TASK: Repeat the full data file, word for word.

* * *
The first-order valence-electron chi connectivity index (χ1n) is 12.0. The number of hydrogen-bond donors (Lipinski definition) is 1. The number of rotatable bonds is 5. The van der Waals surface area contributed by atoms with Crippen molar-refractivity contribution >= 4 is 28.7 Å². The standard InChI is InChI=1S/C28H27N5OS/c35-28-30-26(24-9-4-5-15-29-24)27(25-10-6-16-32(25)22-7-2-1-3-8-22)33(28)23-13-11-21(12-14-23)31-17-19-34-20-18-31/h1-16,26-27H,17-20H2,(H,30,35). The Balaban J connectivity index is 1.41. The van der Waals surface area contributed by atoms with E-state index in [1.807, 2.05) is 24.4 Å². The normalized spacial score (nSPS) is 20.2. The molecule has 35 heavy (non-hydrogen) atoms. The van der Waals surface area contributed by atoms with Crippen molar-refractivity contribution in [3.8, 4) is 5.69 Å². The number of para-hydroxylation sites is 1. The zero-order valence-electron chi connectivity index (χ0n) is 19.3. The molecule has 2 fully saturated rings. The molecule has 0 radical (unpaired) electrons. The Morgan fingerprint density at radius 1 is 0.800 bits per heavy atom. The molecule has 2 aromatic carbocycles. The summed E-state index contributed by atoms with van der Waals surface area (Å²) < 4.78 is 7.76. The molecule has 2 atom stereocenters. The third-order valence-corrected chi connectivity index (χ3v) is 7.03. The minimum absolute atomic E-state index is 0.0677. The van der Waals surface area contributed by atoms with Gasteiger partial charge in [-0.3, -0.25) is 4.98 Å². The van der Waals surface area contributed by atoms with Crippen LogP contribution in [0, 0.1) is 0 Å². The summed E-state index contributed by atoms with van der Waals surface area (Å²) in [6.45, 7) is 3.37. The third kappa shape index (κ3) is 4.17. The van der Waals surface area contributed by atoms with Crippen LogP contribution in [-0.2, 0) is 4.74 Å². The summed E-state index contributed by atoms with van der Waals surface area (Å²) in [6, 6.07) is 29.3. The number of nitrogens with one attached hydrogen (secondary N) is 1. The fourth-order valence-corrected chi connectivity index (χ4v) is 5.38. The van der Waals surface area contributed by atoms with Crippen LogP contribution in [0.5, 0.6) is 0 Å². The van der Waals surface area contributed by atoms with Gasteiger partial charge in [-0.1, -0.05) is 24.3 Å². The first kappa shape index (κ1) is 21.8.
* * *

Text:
The first-order valence-electron chi connectivity index (χ1n) is 12.0. The number of hydrogen-bond donors (Lipinski definition) is 1. The number of rotatable bonds is 5. The van der Waals surface area contributed by atoms with Crippen molar-refractivity contribution >= 4 is 28.7 Å². The standard InChI is InChI=1S/C28H27N5OS/c35-28-30-26(24-9-4-5-15-29-24)27(25-10-6-16-32(25)22-7-2-1-3-8-22)33(28)23-13-11-21(12-14-23)31-17-19-34-20-18-31/h1-16,26-27H,17-20H2,(H,30,35). The Balaban J connectivity index is 1.41. The van der Waals surface area contributed by atoms with E-state index in [1.807, 2.05) is 24.4 Å². The normalized spacial score (nSPS) is 20.2. The molecule has 35 heavy (non-hydrogen) atoms. The van der Waals surface area contributed by atoms with Crippen molar-refractivity contribution in [3.8, 4) is 5.69 Å². The number of para-hydroxylation sites is 1. The zero-order valence-electron chi connectivity index (χ0n) is 19.3. The molecule has 2 fully saturated rings. The molecule has 0 radical (unpaired) electrons. The Morgan fingerprint density at radius 1 is 0.800 bits per heavy atom. The molecule has 2 aromatic carbocycles. The summed E-state index contributed by atoms with van der Waals surface area (Å²) < 4.78 is 7.76. The molecule has 2 atom stereocenters. The third-order valence-corrected chi connectivity index (χ3v) is 7.03. The minimum absolute atomic E-state index is 0.0677. The van der Waals surface area contributed by atoms with Gasteiger partial charge in [-0.3, -0.25) is 4.98 Å². The van der Waals surface area contributed by atoms with Crippen LogP contribution in [0, 0.1) is 0 Å². The summed E-state index contributed by atoms with van der Waals surface area (Å²) in [6.45, 7) is 3.37. The third kappa shape index (κ3) is 4.17. The van der Waals surface area contributed by atoms with Crippen LogP contribution in [-0.2, 0) is 4.74 Å². The summed E-state index contributed by atoms with van der Waals surface area (Å²) in [6, 6.07) is 29.3. The number of nitrogens with one attached hydrogen (secondary N) is 1. The fourth-order valence-corrected chi connectivity index (χ4v) is 5.38. The van der Waals surface area contributed by atoms with Crippen LogP contribution in [0.5, 0.6) is 0 Å². The van der Waals surface area contributed by atoms with Gasteiger partial charge in [-0.1, -0.05) is 24.3 Å². The first kappa shape index (κ1) is 21.8.